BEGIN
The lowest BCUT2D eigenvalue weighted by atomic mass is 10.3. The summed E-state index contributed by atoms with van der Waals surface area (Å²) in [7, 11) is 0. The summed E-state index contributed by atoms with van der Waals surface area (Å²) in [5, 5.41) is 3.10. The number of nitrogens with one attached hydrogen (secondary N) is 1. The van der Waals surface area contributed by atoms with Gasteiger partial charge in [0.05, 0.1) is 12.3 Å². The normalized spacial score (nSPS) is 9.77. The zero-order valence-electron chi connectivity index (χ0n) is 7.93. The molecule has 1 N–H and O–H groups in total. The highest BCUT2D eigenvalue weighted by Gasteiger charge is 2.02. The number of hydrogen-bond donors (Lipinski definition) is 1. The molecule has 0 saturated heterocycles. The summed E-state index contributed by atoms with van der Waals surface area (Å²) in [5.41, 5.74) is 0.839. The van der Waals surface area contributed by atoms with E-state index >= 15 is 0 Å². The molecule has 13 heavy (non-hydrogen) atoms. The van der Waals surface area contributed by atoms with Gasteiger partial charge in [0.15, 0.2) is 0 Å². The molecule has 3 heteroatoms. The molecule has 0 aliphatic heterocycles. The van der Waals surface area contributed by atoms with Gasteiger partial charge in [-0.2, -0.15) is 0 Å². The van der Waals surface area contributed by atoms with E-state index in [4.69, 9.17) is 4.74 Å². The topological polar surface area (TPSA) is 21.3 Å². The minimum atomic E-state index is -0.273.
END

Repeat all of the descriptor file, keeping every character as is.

The lowest BCUT2D eigenvalue weighted by atomic mass is 10.3. The summed E-state index contributed by atoms with van der Waals surface area (Å²) in [7, 11) is 0. The summed E-state index contributed by atoms with van der Waals surface area (Å²) in [5, 5.41) is 3.10. The number of nitrogens with one attached hydrogen (secondary N) is 1. The van der Waals surface area contributed by atoms with Gasteiger partial charge in [0.05, 0.1) is 12.3 Å². The normalized spacial score (nSPS) is 9.77. The zero-order valence-electron chi connectivity index (χ0n) is 7.93. The molecule has 1 N–H and O–H groups in total. The highest BCUT2D eigenvalue weighted by Gasteiger charge is 2.02. The number of hydrogen-bond donors (Lipinski definition) is 1. The molecule has 0 saturated heterocycles. The summed E-state index contributed by atoms with van der Waals surface area (Å²) in [5.41, 5.74) is 0.839. The van der Waals surface area contributed by atoms with E-state index >= 15 is 0 Å². The molecule has 13 heavy (non-hydrogen) atoms. The van der Waals surface area contributed by atoms with Gasteiger partial charge in [0.15, 0.2) is 0 Å². The molecule has 3 heteroatoms. The molecule has 0 aliphatic heterocycles. The van der Waals surface area contributed by atoms with Gasteiger partial charge in [-0.2, -0.15) is 0 Å². The van der Waals surface area contributed by atoms with E-state index in [4.69, 9.17) is 4.74 Å². The topological polar surface area (TPSA) is 21.3 Å². The minimum atomic E-state index is -0.273.